Alex Phillimore: (alex.phillimore-deleteme[at]-deleteme-direman [dot] com) 2013-08-06 16:43:38
Nerfed Titles on the Wii U
At this stage, I am religiously keeping up to date with the state of software coming out for the Wii U. I probably wouldn't care so much if I hadn't bought one, but, now that I have made my purchase, it is, of course, in my best interest to keep track of the games that are coming out for the system. Sadly, as necessary as it is to do so, it's also a grim affair reading about third party Wii U software, even if it's not all that surprising that things aren't peachy. Not only are many developers, such as Bethesda, showing little to no interest in developing for the system, but many of the developers who are supporting the system are doing so with half-hearted apathy.
The big two examples of this right now are Batman: Arkham Origins and Splinter Cell: Blacklist, both of which are third party multiplatform titles that are coming out on Wii U, among other systems. The Wii U version of both games, however, is a diluted experience. In the case of Batman, the Wii U version lacks online multiplayer (the PS3/360 versions have no trouble in this regard). On the opposite end of the spectrum, the Wii U version of Splinter Cell has online multiplayer, but lacks the local co-op of the other systems. Both point to the Wii U versions of these games as being the weakest; versions that are stripped of something, but will demand the same price from the consumer.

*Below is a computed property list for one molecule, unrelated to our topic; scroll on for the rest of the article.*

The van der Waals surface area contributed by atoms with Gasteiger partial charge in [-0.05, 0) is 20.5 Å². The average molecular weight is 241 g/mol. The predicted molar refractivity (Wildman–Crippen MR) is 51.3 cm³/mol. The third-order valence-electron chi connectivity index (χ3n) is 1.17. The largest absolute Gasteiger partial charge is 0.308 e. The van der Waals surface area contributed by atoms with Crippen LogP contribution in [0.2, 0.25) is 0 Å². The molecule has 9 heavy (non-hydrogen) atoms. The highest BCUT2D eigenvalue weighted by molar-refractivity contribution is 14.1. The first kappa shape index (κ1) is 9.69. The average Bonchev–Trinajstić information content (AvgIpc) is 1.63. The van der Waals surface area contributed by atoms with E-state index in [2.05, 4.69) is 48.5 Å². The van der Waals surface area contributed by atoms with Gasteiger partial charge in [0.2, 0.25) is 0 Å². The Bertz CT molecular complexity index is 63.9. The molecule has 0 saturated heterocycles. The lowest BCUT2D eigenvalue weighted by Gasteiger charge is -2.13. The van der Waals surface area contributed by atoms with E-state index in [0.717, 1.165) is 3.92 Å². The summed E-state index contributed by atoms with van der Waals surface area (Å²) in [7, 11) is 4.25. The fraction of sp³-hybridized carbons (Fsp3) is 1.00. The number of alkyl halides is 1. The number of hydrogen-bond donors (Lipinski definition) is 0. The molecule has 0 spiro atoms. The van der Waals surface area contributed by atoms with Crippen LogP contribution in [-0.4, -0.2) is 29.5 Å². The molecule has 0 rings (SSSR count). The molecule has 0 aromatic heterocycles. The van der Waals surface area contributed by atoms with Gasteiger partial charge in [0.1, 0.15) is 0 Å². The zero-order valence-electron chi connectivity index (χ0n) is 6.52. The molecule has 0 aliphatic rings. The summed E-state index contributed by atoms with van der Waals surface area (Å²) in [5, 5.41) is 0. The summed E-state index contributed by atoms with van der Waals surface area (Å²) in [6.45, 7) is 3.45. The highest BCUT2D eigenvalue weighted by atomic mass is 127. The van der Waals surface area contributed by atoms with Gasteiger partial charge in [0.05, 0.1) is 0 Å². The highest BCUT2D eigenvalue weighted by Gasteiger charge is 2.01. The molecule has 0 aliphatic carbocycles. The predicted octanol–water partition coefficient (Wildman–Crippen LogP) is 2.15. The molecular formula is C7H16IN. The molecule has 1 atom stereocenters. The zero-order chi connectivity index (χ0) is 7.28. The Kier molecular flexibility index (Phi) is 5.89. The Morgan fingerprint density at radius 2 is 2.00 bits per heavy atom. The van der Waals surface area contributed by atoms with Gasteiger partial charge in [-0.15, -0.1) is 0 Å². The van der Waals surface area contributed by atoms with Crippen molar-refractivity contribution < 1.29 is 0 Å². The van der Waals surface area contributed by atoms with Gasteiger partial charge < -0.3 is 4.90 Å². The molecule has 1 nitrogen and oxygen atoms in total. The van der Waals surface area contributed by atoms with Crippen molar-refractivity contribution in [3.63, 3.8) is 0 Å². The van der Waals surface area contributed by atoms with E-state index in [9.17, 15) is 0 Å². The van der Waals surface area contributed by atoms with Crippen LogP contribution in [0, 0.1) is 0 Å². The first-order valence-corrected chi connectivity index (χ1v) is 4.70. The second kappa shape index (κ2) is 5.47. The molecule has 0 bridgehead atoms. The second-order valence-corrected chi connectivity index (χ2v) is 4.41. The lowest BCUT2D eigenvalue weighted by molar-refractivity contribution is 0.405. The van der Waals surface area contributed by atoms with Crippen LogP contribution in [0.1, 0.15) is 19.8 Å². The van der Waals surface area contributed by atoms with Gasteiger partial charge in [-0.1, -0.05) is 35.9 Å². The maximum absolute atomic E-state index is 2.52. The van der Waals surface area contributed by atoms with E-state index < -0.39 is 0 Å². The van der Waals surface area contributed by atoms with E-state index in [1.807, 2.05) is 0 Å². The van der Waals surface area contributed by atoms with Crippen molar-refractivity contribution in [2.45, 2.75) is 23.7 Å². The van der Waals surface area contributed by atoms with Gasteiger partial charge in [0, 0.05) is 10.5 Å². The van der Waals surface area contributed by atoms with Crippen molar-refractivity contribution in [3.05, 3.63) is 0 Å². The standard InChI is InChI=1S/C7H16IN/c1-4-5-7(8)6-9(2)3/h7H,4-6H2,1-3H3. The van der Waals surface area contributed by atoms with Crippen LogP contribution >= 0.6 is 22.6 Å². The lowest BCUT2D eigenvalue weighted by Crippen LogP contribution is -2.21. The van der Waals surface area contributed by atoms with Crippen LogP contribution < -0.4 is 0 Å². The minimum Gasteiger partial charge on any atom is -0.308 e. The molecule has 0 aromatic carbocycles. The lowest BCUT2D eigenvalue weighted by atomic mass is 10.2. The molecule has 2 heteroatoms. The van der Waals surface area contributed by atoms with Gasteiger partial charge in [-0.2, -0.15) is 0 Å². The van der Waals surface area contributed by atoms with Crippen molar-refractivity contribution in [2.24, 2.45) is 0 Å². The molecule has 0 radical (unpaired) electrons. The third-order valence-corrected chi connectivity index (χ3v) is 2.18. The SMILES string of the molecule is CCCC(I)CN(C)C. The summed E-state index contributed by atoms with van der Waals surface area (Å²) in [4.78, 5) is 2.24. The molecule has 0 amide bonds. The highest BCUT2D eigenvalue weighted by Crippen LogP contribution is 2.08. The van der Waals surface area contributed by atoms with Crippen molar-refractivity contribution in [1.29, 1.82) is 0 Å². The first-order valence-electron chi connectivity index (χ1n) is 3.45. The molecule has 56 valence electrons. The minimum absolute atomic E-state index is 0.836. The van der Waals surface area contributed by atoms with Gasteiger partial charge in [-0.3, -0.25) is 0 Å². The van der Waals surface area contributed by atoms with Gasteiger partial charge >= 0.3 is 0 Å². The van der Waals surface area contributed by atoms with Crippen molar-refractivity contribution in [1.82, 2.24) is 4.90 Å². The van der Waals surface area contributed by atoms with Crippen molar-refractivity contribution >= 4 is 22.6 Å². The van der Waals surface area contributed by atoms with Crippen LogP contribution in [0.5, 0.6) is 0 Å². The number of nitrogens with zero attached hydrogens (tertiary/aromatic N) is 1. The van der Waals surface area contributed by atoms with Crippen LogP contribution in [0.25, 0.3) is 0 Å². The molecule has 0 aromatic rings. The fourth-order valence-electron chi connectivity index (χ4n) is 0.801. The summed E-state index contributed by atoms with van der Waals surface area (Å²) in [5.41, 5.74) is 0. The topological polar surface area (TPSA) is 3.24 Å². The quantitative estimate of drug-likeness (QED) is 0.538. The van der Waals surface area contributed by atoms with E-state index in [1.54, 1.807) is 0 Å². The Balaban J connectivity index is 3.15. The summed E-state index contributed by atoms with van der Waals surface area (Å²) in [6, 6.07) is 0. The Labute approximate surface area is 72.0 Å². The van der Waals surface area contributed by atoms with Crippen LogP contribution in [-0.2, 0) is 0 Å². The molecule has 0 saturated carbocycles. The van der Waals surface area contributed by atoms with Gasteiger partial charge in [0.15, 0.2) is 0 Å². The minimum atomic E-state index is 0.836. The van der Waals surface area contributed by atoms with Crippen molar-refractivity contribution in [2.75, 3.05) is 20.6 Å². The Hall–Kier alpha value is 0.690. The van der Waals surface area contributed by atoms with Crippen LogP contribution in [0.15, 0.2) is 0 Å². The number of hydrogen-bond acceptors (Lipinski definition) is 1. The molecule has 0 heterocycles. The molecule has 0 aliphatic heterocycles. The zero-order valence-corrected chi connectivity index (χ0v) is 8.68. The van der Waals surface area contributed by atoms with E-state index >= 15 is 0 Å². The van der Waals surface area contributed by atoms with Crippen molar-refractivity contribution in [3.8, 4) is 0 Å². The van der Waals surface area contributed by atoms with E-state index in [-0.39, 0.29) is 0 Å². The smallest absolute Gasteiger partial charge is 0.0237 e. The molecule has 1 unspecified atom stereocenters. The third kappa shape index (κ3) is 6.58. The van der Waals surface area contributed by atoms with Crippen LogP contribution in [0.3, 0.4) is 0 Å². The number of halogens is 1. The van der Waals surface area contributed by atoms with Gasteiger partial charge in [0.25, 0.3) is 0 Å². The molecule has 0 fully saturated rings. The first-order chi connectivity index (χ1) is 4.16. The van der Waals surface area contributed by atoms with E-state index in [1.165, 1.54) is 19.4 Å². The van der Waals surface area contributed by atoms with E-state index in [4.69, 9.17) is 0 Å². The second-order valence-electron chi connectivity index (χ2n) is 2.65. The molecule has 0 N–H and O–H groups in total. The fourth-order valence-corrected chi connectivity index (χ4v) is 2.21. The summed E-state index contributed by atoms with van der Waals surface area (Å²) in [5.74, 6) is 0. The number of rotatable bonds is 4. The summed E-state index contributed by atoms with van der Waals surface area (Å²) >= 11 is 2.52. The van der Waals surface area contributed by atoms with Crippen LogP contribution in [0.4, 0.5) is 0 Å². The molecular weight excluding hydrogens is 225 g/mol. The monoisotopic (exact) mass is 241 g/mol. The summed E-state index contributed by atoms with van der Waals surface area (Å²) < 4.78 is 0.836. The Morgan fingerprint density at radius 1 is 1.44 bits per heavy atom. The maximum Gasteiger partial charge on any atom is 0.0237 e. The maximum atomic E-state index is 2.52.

So, of course, perceptive buyers won't buy the Wii U versions of these games if they have other systems they can play them on. The developers will then complain that the games aren't selling on the Wii U and will stop producing games for the system. While this is understandable - you cannot expect developers to develop for a system where their games don't sell - you can hardly blame the Wii U for receiving poor versions of games. The system is powerful enough to run these titles, and it is fairly despicable that third parties seem to keep screwing over the Wii U with bad ports (Sniper Elite) or the reversal of exclusivity rights (Rayman Legends).
The Wii U is an awful system for third party support, but this isn't helped when third parties already seem to have decided that the system isn't worth developing for. It is, in many respects, unfair to compare sales on the Wii U to sales on the PS3/360 - there are far more PS3s and 360s on the market, given that the consoles have been out for over half a decade. There is no way that the Wii U versions of these games would ever be as popular. Thus, when I hear developers complaining that sales of software on the Wii U is lower than expected, I cannot help but feel as if these expectations are based on how well the games are selling on the other, older systems.
Nintendo seem to be the butt of the third party joke right now. I'm just waiting for developers of games like Watch Dogs (Ubisoft) to announce that they have stripped content from the Wii U version for one reason or another. Developing for the Wii U is a catch-22 situation: developers stand to make little return, but by not developing for the system at all Nintendo will never truly grow outside of their first party franchises. And, in the case of games such as Splinter Cell and Batman being neutered versions on the Wii U, it should hardly come as a surprise to their respective developers that the games probably won't sell well. If you're only going to release half a product, why even bother releasing it on that system at all? It's unfair to the consumer and further spreads the feeling that the Wii U isn't worth developing for.